It’s true. The weaker CBS network had nothing on Sunday nights to compete with “The Chase and Sanborn Hour” on mighty NBC, featuring the monstrously successful comedy team of ventriloquist Edgar Bergen and his dummy, Charlie McCarthy.
As a sacrificial lamb, CBS threw on a variety program called “This is New York” featuring actors and musicians working in the city. It never found a sponsor and died after less than a season.
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While auditioning actors to play a seedy New York tough guy, Gardner realized that the voice he needed was his own nasal Queens bark.
In the process, Gardner created the character that made him rich and famous.
That character became “Archie,” the bartender at “Duffy’s Tavern,” a fictional dive on New York City’s rough-and-tumble Third Avenue.
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Audience response to the “Duffy’s Tavern” sketch on “Forecast” was so strong that a year later, in March 1941, “Duffy’s Tavern” became a regular series on CBS, sponsored by Ipana toothpaste.
Listeners never heard “Duffy,” the bar’s owner. Each episode opened with Archie answering the phone: “Duffy’s Tavern, where da elite meet to eat, Archie the manager speakin’, Duffy ain’t here … Oh, hello, Duffy.”
Then Gardner would explain to Duffy what was going to happen at the bar that night — in other words, he set up the plot, mentioning the name of the guest star that would be featured during the half hour.
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There was nothing subtle about the jokes. Archie was a not-too-smart schemer who was always trying to scam a few extra dollars out of Duffy or attract top-name performers to appear in the bar for no money.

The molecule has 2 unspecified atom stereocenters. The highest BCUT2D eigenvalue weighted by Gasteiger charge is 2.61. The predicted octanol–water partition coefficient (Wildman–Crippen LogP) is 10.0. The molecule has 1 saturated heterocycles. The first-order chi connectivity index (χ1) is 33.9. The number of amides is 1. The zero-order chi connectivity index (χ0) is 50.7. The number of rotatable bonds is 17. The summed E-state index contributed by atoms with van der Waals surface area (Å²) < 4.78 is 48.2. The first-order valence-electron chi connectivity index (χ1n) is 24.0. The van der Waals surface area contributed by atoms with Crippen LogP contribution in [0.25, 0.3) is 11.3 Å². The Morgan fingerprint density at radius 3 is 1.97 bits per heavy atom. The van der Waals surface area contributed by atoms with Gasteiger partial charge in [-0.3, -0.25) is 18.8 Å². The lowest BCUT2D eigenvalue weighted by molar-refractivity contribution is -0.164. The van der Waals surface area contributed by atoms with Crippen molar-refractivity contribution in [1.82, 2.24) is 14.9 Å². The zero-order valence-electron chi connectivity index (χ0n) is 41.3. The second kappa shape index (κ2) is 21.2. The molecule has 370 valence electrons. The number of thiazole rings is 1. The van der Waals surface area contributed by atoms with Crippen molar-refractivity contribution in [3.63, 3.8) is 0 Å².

Duffy’s daughter was man-crazy but ugly; Clifton Finnegan was an endearing but stupid barfly; and Eddie the waiter sarcastically commented on the proceedings.
But the formula worked and the audience loved it, following the show to NBC in 1942. It lasted until 1951, when network radio programs were being canceled left and right due to competition from television.
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In 1949, Gardner decided to save money by moving production of the series to Puerto Rico, where he could take advantage of tax breaks and government development incentives.
Unfortunately, that meant “Duffy’s Tavern” had a hard time getting good guest stars. Live music was dropped, too.
With television steadily eroding the audience for radio drama and comedy, last call for “Duffy’s Tavern” on radio came Saturday, Jan. 5, 1952. In April, “Duffy’s Tavern” moved to NBC television as part of a rotating series of filmed sketches called “The All-Star Revue.”
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Gardner also kept the characters alive by writing some short skits for NBC Radio’s “Monitor” weekend program, and in 1954 created a syndicated TV version of “Duffy’s Tavern.”
Television wasn’t kind to the show. According to one writer, Gardner was terrible on camera. The show lasted only a few months.